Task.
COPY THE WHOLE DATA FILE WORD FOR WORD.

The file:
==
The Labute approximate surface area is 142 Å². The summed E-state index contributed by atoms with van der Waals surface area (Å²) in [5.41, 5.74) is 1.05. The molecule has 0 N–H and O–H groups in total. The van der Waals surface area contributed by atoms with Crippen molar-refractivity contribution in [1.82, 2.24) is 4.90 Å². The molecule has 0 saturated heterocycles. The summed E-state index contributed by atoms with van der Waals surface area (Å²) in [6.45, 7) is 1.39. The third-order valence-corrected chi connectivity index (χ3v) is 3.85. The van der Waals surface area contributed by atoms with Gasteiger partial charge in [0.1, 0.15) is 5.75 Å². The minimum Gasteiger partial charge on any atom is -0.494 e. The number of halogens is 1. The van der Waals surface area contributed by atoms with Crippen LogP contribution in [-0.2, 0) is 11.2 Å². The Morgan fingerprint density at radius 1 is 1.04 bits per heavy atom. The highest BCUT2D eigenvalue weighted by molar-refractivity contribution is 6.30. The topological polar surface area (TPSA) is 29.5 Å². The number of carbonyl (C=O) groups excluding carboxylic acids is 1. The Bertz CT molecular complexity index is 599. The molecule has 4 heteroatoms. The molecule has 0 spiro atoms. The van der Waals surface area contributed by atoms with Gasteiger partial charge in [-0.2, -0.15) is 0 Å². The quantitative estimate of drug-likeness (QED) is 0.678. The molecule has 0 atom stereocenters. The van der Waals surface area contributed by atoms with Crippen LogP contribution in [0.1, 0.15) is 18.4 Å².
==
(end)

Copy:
The Labute approximate surface area is 142 Å². The summed E-state index contributed by atoms with van der Waals surface area (Å²) in [5.41, 5.74) is 1.05. The molecule has 0 N–H and O–H groups in total. The van der Waals surface area contributed by atoms with Crippen molar-refractivity contribution in [1.82, 2.24) is 4.90 Å². The molecule has 0 saturated heterocycles. The summed E-state index contributed by atoms with van der Waals surface area (Å²) in [6.45, 7) is 1.39. The third-order valence-corrected chi connectivity index (χ3v) is 3.85. The van der Waals surface area contributed by atoms with Gasteiger partial charge in [0.1, 0.15) is 5.75 Å². The minimum Gasteiger partial charge on any atom is -0.494 e. The number of halogens is 1. The van der Waals surface area contributed by atoms with Crippen LogP contribution in [-0.2, 0) is 11.2 Å². The Morgan fingerprint density at radius 1 is 1.04 bits per heavy atom. The highest BCUT2D eigenvalue weighted by molar-refractivity contribution is 6.30. The topological polar surface area (TPSA) is 29.5 Å². The number of carbonyl (C=O) groups excluding carboxylic acids is 1. The Bertz CT molecular complexity index is 599. The molecule has 4 heteroatoms. The molecule has 0 spiro atoms. The van der Waals surface area contributed by atoms with Gasteiger partial charge in [-0.2, -0.15) is 0 Å². The quantitative estimate of drug-likeness (QED) is 0.678. The molecule has 0 atom stereocenters. The van der Waals surface area contributed by atoms with Crippen LogP contribution in [0.1, 0.15) is 18.4 Å².